Finally, because it is often used as a cheap thickener or filler, maltodextrin is generally made from genetically modified corn.

GMO corn is safe and meets the same standards as non-GMO plants.

But if you choose to avoid them, that doesn’t mean you should avoid all foods that contain maltodextrin. Any food labeled organic must also be GMO-free.

Is maltodextrin okay for people with diabetes?

Since maltodextrin has the potential to cause rapid spikes in blood sugar levels, people with diabetes would be better off avoiding it heavily.

However, maltodextrin is often safe in small doses. It should be fine as long as maltodextrin is only consumed in small amounts and counted in your total carbohydrates for the day.

If the affected person is not sure how it will affect their blood sugar level, check their glucose levels more frequently when adding maltodextrin to the diet recommended by the treating physician.

Signs that maltodextrin has caused a rise in blood sugar include:

  • Sudden headache
  • Increased thirst.
  • Trouble concentrating
  • Blurry vision.
  • Fatigue.
  • Frequent dizziness

If you experience any of these symptoms, you should check your blood sugar levels immediately. If they are too high, you should contact your treating physician.

Some artificial sweeteners are considered better options for managing blood sugar.

However, new research is dispelling that myth by revealing that artificial sweeteners affect gut bacteria and indirectly affect insulin sensitivity.

Is Maltodextrin Good?

Because maltodextrin is a fast-digesting carbohydrate, it is often included in sports drinks and snacks.

For bodybuilders and other athletes trying to gain weight, maltodextrin can be a good source of quick calories during or after a workout.

Since maltodextrin doesn’t use as much water to digest as some carbohydrates, it’s a good way to get quick calories without getting dehydrated.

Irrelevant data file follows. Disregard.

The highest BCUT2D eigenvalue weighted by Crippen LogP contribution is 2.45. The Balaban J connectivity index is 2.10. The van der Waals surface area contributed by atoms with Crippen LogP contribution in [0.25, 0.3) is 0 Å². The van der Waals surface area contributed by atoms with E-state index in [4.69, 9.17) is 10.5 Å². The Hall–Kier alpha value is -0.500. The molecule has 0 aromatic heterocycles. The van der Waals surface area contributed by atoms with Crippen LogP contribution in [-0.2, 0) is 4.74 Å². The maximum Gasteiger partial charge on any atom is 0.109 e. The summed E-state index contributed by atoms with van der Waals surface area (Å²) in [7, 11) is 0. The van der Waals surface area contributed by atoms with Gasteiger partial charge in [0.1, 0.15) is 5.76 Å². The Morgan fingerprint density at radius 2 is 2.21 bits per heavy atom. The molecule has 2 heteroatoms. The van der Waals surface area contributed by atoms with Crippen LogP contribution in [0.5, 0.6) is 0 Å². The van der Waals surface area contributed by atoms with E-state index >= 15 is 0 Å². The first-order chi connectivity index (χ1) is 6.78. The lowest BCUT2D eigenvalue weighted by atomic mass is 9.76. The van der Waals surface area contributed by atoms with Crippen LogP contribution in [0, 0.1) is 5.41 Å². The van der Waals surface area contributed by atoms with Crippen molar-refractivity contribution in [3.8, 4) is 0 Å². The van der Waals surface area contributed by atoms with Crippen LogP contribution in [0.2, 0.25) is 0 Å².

Some research also shows that maltodextrin supplements can help maintain anaerobic power during exercise.

Some people with chronic hypoglycemia take maltodextrin as part of their regular treatment.

Because maltodextrin causes a faster rise in blood sugar, it is an effective treatment for those struggling to maintain normal blood sugar levels. If a person has too low a glucose level, they have a quick fix.

There is some evidence that fermentation of maltodextrin in the intestines might act as an agent that helps prevent colorectal cancer.

A recent study found that Fibersol-2, a digestive resistant form of maltodextrin, had antitumor activity. Prevents tumor growth without apparent toxic side effects.

Another study found that digestive resistant maltodextrin had positive effects on overall digestion.

It improved intestinal functions, such as colon transit time, stool volume, and stool consistency.

What are some alternatives to maltodextrin?

Common sweeteners used in home cooking in place of maltodextrin include:

  • White or brown sugar.
  • Coconut sugar
  • Agave.
  • Honey.
  • Maple syrup.
  • Fruit juice concentrates.
  • Molasses.
  • Corn syrup.

These are all sweeteners that can cause spikes and spikes in blood sugar levels, just like maltodextrin.

People should consider using whole fruit puree, puree, or slices to sweeten foods for a reward of fiber, sweetness, vitamins, minerals, antioxidants, and water content.

Other thickening agents such as guar gum and pectin can be used as substitutes in cooking and baking.

Sweeteners that may not affect blood sugar levels as much, as long as they are consumed in moderation, include:

  • Sugar alcohols such as erythritol or sorbitol.
  • Stevia-based sweeteners.
  • Polydextrose.

Sugar alcohols such as polydextrose are used to sweeten some foods and can be found in processed foods that are labeled “no sugar” or “no added sugar.”

Sugar alcohols are partially absorbed by the body, which prevents them from having the same impact on blood sugar as other sweeteners.

Even so, they should still be limited to 10 grams per day to prevent gastrointestinal side effects like flatulence. Erythritol is reported to be often more tolerable.


Like sugar and other simple carbohydrates, maltodextrin can be part of a healthy diet, but it should not be the main dish, especially for diabetics and those who want to maintain their weight.

As long as its use is limited and balanced with fiber and protein, maltodextrin can add valuable carbohydrates and energy to the diet for athletes and those who need to increase blood sugar levels.

Any component is bad for the body if consumed or used in excess, so a balanced diet is always recommended to nourish the body and ensure a healthy life.